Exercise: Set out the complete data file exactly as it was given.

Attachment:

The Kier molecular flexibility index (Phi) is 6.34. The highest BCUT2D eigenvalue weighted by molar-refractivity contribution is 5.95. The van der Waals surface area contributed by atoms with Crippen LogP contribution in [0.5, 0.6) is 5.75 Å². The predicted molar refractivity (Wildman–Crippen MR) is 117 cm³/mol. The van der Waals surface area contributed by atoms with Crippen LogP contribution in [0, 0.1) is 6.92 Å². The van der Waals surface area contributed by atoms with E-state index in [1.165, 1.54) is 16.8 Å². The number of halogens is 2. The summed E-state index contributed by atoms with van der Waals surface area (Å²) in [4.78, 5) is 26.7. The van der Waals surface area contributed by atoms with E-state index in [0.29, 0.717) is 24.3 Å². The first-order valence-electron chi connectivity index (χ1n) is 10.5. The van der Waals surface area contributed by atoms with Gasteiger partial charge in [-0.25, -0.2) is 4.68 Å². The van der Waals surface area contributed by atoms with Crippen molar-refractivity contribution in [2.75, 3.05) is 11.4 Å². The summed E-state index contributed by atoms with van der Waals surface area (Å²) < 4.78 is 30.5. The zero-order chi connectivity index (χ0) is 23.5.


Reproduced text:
The Kier molecular flexibility index (Phi) is 6.34. The highest BCUT2D eigenvalue weighted by molar-refractivity contribution is 5.95. The van der Waals surface area contributed by atoms with Crippen LogP contribution in [0.5, 0.6) is 5.75 Å². The predicted molar refractivity (Wildman–Crippen MR) is 117 cm³/mol. The van der Waals surface area contributed by atoms with Crippen LogP contribution in [0, 0.1) is 6.92 Å². The van der Waals surface area contributed by atoms with E-state index in [1.165, 1.54) is 16.8 Å². The number of halogens is 2. The summed E-state index contributed by atoms with van der Waals surface area (Å²) in [4.78, 5) is 26.7. The van der Waals surface area contributed by atoms with E-state index in [0.29, 0.717) is 24.3 Å². The first-order valence-electron chi connectivity index (χ1n) is 10.5. The van der Waals surface area contributed by atoms with Gasteiger partial charge in [-0.25, -0.2) is 4.68 Å². The van der Waals surface area contributed by atoms with Crippen molar-refractivity contribution in [2.75, 3.05) is 11.4 Å². The summed E-state index contributed by atoms with van der Waals surface area (Å²) < 4.78 is 30.5. The zero-order chi connectivity index (χ0) is 23.5.